Monday, January 27, 2020

EP Day 1: Pre-production & guide-tracking.

*Post updated on 30/01/2020

Our good friend and talented producer José Arteaga offered to record us an EP. José, who started out as an indie-rock guitarist has spent years composing and producing music for Spanish theatre and film, including award-winning productions.
Last Friday was spent making rough phone-recordings of songs we might want to include. We sent these to José after the session and he had a say in which ones we should go ahead with.

Then, last night José worked through finding just the right tempo for each track, by both using some rehearsal recordings as a guide and working with me on whether playing the tracks like this felt like as if they were 'pushing' or 'dragging'.
So, EP guide-tracks done. Next, time, the whole band may be in.
It all starts here!

Post from producer José.

Tuesday, January 14, 2020

Top Ten Tips to Conquer Stage Fright for Musicians.

***Updated 30th May 2020 to include Ricky Wilson (Kaiser Chiefs) discussing his stage fright***

One of the music students I’m helping out is anxious about performing in public, so this has inspired me to come up with some tips that work for me in helping conquer stage fright/performance anxiety:

1. Be prepared in plenty of time before the performance (sound-checked, instrument tuned, amp/lead etc in place. Write a set-list out if one hasn’t been done for you, get familiar with your part of the stage) and allow enough time to relax after all this/before the show. At least half an hour. These preparations/rituals themselves will also help get rid of some of the anxiety.

2. Before the show spend some time breathing in and out slowly and deeply.

3. Look around the audience, make eye contact with them if you can, and think ‘what’s the worst that can happen ‘?! 

4. Tell yourself that the butterflies in your stomach isn’t nerves, it’s excitement! The mind is an amazing thing and you can talk yourself into this and then realise it’s true!

5. For me (and many others) I like to do a mixture of relaxing and using up physical energy to get rid of nerves. So as well as the deep, slow, breathing you might want to run manically, super-fast for a minute on the spot, or jump up and down. I will often go for a walk outside of a venue for a few mins too for a change of atmosphere. Stretching exercises are also excellent for both relaxation and preparing yourself for the physical rigours of a gig.
It is normal to feel very tired or even exhausted before a gig, it’s your bodies way of preparing you for the adrenaline rush to come.

6. One of the best things is to have a good laugh before you go on stage, brilliant for getting rid of nerves! You could even contrive a completely ridiculous thing you do with your band-mates before you go on (maybe you’re own band-version of the Haka, but a ridiculous version that will make you fall about laughing)!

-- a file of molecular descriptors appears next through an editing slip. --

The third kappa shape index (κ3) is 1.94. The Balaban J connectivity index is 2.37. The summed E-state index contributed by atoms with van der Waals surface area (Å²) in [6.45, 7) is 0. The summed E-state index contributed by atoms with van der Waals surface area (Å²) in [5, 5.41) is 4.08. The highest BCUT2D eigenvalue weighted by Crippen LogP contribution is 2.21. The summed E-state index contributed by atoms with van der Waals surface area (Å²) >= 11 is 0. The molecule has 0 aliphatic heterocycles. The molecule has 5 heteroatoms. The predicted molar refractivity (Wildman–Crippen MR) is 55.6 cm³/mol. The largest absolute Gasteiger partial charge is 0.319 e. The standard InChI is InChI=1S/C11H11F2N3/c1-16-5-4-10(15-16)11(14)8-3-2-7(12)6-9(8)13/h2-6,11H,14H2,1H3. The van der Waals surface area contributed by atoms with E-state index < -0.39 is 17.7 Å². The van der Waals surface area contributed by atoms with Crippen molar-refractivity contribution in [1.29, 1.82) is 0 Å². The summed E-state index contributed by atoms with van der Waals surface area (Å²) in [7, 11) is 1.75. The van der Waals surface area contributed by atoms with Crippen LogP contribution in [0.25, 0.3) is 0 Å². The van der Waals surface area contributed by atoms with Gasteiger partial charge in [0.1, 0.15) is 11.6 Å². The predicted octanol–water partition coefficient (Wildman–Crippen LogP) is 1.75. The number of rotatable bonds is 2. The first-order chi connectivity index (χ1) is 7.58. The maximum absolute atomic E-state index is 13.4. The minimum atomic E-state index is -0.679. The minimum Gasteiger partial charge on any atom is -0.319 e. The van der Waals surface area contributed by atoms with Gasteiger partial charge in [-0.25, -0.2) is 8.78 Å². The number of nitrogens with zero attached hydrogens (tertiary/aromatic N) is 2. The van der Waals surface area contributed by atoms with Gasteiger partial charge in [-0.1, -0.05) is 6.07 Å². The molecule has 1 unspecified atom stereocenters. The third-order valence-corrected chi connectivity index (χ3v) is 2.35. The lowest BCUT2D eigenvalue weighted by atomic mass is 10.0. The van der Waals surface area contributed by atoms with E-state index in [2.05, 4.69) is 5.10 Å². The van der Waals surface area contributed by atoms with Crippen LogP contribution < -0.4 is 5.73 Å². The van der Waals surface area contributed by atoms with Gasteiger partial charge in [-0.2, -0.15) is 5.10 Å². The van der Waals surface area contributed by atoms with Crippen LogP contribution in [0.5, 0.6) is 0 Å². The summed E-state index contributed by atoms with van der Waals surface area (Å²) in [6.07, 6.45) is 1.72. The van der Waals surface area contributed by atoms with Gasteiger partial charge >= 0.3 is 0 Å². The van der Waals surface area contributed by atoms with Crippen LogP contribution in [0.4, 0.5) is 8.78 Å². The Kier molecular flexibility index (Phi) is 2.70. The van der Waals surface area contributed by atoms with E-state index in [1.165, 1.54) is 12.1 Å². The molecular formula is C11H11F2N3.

7. For some people it helps to mingle with the crowd beforehand  so you realise they are nice, and not the crazed axe murderers who will hate your music that you thought they were.

8. Remember, the audience are on your side. They can’t do what you do and they’re looking forward for the gig to start.

9. Don’t worry about mistakes you will make, all the greatest musicians make mistakes. What to you will be a huge mistake, won’t even be noticed by most people. You won’t draw attention to it, just keep playing, smile to your band-mates as they probably will notice because you’ve rehearsed.. if you’ve got lost in the music you will just join back in when you know where you are. 
Anyhow, if you do make a really big mistake, big mistakes are the bits the audience love best! They find it endearing!

10. The butterflies get easier to manage with the more gigs you do but remind yourself that all the best live musicians get nervous (or excited!) before a gig. Eric Clapton used to play with his back to the audience a lot in his early days because he was so afraid of everyone looking at him. There’s a top opera singer (can’t remember her name, sorry) who actually throws up before every single show, so hopefully you’ll do better than that. Most great musicians are agreed that if you’re not nervous/excited before a show, it’s time to retire! If you don’t feel those butterflies, it means you don’t care enough!

I hope some of those are of help!
J 😊

If this article interests you, you might also like my post on my battle more generally with social anxiety, here:

***A further update; Ricky Wilson talks with guests about his coping with extreme performance anxiety/stage fright***